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'Sally4Ever': Why graphic sex scenes on TV still make us cringe

Why is it we don't cringe at explicitly sexual content in movies or even porn, but we do on TV shows including 'Sally4Ever' and 'Orange is the New Black'?

"Literally insane", "Laughing, cringing, hiding, dying", "maniacal, ridiculous, disgusting brilliance", "brilliantly perverse comedy", "painful", "cringe-worthy", "what the f***?" are some of the reactions you are going to repetitively come across when you browse through people's reactions of Julia Davis' recent HBO hit 'Sally4Ever.'

The network not unknown to graphic scenes especially with incest plots on 'Game of Thrones,' A.I playthings of the rich in 'Westworld,' or even millennials' sex life in 'Girls', was handpicked by viewers to point that Sally4Ever's lesbian sex scenes of scissoring, breast slapping and Coprophilia was a bit too much even by HBO's standards.

Note that in 2011, the very first episode of 'Game of Thrones' gave us scenes unknown to television and in less than a decade, oral sex, orgies, bare breasts, penises have become a TV norm. In 2013, another period drama which revolved entirely on sex was Showtime's 'Masters of Sex,' which was also considered an accustomed watch.

So, why is 'Sally4Ever' "outrageous" (another adjective used) and cringe-worthy? Six episodes in so far, the show has not featured a penis yet, which was actually unlikely before 'Game of Thrones' did it on TV.

I even observed that most of the reviews I've penned on the show featured the word "cringe." This automatically directed me to question what is it about graphic sex scenes that make us cringe? Could it be because it's dark comedy, motley mixed with extreme graphic scenes, which by its own individual rights is supposing to be baffling, that bringing the two together isn't turning into a homogenous blend of what we call an acquired taste?

Sally4Ever airs every Sunday on HBO

Casually asking my colleagues why they think we cringe at explicit sex on TV while browsing porn may not evoke the same reaction, got me mixed opinions. Some pointed out that we are conditioned to believe that on TV, the characters are developed on all levels, especially emotionally, and we expect their intimacy to take place behind closed doors.

Think of it as your parents having sex. You would prefer not to believe it despite knowing you are a product of an intercourse. In the same manner, the characters you meet on TV grow on you as someone personal. So, you would like to see them develop, grow, be happy and have sex behind closed doors.

When we first meet Sally, we are extremely sorry about her mundane dull life with her fiance David, so when she meets Emma, we are happy about her whirlwind romance. So, when we see the explicit sex she has with Emma, especially extracting tampons from Sally's vagina, we are shocked because that's not something we expected, not from TV and also, we did not know Sally was on her periods!

Others also opine that sex in 'Sally4Ever' borders on fetish, be it with dusters or feces and the exaggerated characters especially David seeking gratification in blowdrying his penis. So naturally, something unexpected and abnormal shocks the viewers; and it keeps shocking the viewers until it becomes a norm.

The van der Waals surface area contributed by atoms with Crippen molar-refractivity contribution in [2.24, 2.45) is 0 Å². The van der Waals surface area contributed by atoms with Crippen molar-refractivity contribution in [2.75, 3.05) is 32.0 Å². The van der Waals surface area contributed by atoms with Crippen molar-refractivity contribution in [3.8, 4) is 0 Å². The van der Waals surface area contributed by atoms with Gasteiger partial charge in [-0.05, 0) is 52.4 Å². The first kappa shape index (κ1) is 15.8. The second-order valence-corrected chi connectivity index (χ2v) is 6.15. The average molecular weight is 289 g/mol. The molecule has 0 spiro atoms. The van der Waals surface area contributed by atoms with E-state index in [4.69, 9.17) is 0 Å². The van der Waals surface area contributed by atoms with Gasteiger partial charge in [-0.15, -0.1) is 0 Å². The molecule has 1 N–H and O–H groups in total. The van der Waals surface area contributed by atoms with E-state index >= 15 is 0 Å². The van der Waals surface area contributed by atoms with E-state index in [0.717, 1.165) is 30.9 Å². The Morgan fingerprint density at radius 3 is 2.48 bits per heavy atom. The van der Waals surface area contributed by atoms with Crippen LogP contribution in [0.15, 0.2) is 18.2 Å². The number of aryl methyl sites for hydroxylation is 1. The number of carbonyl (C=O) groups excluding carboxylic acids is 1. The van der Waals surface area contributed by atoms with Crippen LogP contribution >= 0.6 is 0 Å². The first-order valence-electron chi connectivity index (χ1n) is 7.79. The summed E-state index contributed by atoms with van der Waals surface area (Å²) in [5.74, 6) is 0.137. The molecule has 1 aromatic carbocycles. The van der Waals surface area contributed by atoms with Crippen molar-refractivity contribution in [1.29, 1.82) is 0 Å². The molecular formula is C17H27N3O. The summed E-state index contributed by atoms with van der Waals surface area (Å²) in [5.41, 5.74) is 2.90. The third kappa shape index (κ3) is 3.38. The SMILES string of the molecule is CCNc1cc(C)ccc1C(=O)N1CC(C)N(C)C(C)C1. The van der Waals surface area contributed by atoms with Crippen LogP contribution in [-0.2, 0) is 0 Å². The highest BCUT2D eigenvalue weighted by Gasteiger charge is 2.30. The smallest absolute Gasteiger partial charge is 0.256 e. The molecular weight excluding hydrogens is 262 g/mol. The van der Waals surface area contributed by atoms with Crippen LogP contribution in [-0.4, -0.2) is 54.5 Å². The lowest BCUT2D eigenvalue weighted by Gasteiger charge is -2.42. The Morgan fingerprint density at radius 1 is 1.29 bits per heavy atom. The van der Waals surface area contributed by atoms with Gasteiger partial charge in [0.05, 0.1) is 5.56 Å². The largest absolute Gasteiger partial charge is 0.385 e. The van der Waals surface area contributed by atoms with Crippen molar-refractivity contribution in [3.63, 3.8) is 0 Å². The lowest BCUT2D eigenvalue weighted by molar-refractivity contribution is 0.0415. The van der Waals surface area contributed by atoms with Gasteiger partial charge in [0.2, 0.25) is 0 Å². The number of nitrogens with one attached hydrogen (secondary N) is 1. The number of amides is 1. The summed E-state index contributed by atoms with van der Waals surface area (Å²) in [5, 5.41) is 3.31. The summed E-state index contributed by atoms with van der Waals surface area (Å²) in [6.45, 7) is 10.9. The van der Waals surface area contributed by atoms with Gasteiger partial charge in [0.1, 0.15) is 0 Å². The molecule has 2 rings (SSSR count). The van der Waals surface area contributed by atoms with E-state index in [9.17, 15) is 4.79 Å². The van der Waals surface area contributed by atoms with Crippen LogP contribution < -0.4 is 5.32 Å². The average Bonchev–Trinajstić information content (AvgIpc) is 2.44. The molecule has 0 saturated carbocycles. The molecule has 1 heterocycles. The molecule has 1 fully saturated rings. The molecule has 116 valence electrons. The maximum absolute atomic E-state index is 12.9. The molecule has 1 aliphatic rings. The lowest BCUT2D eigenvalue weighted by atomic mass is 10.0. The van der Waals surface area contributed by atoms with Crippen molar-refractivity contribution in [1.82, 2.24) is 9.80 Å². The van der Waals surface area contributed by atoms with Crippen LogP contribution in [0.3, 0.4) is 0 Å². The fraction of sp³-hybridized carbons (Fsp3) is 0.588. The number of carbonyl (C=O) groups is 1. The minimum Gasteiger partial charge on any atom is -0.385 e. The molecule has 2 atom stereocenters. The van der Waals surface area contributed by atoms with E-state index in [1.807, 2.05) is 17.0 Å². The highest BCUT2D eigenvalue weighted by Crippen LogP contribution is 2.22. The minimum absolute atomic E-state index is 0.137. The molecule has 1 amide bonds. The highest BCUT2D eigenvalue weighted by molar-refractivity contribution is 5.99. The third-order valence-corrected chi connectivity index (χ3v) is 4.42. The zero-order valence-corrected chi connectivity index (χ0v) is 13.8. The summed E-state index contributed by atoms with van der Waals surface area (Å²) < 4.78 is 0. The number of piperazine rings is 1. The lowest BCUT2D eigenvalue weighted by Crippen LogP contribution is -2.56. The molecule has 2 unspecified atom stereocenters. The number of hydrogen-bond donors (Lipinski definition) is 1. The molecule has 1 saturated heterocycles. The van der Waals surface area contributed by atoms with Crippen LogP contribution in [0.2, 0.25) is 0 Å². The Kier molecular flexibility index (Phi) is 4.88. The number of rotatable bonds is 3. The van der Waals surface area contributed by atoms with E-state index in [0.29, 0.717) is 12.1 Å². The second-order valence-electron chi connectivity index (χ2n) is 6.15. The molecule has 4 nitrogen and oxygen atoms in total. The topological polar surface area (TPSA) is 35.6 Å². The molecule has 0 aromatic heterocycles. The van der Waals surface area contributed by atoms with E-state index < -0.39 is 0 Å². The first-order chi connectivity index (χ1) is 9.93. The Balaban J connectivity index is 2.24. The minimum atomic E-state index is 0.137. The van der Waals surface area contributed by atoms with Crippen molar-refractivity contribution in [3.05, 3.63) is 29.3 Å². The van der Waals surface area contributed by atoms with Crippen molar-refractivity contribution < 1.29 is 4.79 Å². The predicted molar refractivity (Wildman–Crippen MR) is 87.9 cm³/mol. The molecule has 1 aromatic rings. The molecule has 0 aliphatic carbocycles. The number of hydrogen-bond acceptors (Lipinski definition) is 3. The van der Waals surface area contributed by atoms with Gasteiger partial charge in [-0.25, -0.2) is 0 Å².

'Game of Thrones,' with season 8 coming next year, is the proof of it. 

What is called to be the "golden age of TV drama" has standardized explicit scenes on small screens but compared to films, the audience still lags behind. For instance, Davis exclusively told Meaww, 'Blue Is the Warmest Colour' inspired her to film the pilot sex scene of 'Sally4Ever,' but take in mind the reaction the film and TV show got, despite featuring similar lesbian sex, the reception was vastly contrasting.

This may also be because the ideal inception of TV was to be a family activity, unlike films that demand moviegoers make an individual decision on getting the movie tickets; which also implies the moviegoers had a choice to see or not to see, while the TV viewers watched what was on the channel.

Given that the TV was housed, traditionally, in the living room and not in separate rooms, was kind of like an assurance TV was for everyone and what is shown on TV is a decent watch ideal for family viewing.

In the mid-1970s TV became more sophisticated and complicated as protests from the Christian right forced the Federal Communications Commission to call for a "family viewing hour" during the first 60 minutes of prime time, but the action was ultimately overturned in court in 1977.

During the same time, David Chase created 'The Sopranos' with a lot of sex and 'The Bada Bing!' strip club introduced nudity on TV. This was all established by HBO and ever since, the late 1970s, adult content has been a norm.

Now, with a plethora of shows featuring a lot of adult content such as 'Grey's Anatomy' which showed us cunnilingus scenes and serious lesbian relationships before 'Sally4Ever' did, comes a question of degree. Even with 'Orange Is the New Black,' which more humanized lesbian sex, there were times when people pointed at something cringe-worthy, and, as atrocious as it seems, the comments were directed at women's body sizes.

This is what I mean. People are not cringing at the TV because what they see is off-limits. It is not. They have pretty much watched the same thing on a movie or a porno, but what makes TV an outrageous platform is the mindset that TV is supposed to be for everyone, despite living in the age where every room is entitled to its own TV screen.

The progress of television has surpassed the mindset of its viewers and just like how it should be; people get used to it! But first, they might just tweet about it!